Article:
State pension failing to cover half of spending needs in retirement
Family spending data from the Office for National Statistics (ONS) shows that the current state pension fails to cover even half of current spending needs.
This is despite an increase in the state pension by 10.1% at the start of the new tax year, as a result of the triple lock, which guarantees that the state pension will increase each year by the largest of either the rate of inflation, the rate of wage growth or 2.5%.
The increase meant that the single-tier state pension rose to £203.85 per week from £185.15, which works out at £10,600.20 per year. Meanwhile those receiving the old basic state pension saw their weekly payments rise to £156.20, or £8,122.40 over a year.
However, the sums for living on the state pension just don’t add up. At the end of the 2022 financial year, the average weekly expenditure for households with the head at or near retirement age (65-74) had an average weekly spend of £455.30 and would require roughly £23,000 per year.
In 2022, households with the head over the age of 75 had lower weekly expenses of £356.30, requiring £18,500 per year. But the state pension still falls as much as £10,000 short.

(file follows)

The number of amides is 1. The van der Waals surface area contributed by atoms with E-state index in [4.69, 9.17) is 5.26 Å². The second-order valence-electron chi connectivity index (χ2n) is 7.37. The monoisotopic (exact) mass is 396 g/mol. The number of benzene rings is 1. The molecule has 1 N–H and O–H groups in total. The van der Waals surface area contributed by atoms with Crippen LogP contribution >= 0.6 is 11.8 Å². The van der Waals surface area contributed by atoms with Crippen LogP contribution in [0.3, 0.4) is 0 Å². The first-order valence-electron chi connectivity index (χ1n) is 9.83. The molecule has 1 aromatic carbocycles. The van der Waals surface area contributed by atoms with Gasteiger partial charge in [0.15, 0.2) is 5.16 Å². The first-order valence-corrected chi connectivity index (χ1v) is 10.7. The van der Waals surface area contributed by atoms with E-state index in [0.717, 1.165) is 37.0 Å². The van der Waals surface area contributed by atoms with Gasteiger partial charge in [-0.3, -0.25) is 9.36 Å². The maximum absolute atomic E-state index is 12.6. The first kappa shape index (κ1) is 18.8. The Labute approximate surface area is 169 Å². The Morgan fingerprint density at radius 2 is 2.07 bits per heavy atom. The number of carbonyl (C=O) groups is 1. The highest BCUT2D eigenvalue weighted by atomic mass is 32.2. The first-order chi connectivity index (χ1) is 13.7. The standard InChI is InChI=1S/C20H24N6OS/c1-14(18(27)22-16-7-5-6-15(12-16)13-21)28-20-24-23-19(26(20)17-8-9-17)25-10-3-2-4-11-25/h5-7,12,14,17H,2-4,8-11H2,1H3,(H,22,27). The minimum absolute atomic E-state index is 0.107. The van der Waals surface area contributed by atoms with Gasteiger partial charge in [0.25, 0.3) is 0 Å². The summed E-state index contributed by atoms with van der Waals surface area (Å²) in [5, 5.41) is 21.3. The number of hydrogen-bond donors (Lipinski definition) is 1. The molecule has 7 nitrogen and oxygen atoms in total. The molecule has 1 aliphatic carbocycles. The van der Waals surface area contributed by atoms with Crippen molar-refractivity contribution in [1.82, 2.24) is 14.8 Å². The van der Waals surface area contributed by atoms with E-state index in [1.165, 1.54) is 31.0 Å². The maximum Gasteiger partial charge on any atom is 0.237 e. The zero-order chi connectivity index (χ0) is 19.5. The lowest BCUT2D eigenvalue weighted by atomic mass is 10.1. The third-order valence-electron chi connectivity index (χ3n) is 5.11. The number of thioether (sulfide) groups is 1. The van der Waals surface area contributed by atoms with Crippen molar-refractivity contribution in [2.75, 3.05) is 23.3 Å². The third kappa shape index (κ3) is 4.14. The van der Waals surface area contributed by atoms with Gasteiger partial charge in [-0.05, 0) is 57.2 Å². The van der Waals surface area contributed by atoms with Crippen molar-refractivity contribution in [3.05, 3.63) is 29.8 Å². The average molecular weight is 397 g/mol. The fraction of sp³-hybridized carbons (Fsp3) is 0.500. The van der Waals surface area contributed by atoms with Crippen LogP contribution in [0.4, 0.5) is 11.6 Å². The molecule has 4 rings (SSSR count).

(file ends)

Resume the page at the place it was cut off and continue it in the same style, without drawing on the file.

Expenses outweighing income
And the disparity between the state pension and living costs could be getting worse as pensions are still trying to catch up with increases in living costs and inflation in 2023.
Helen Morrissey, head of retirement analysis at Hargreaves Lansdown, said: “These figures cover the 21/22 financial year and so don’t really take into account the eye-watering increases in costs we saw as inflation rose last year. Next year’s figures will no doubt show the huge surge in the basics such as gas, electricity and food that we have all been grappling with.
“Many over-65s will have their retirement incomes bolstered by final salary pension provision but those who don’t face real challenges and those of us still working need to plan if we are to have enough to live well in retirement.
“If you are in a couple where you both get a full state pension then this helps enormously. But if you are single, or still paying significant housing costs then if you don’t have a decent retirement plan, you’ll be struggling to meet anything more than your most basic needs.”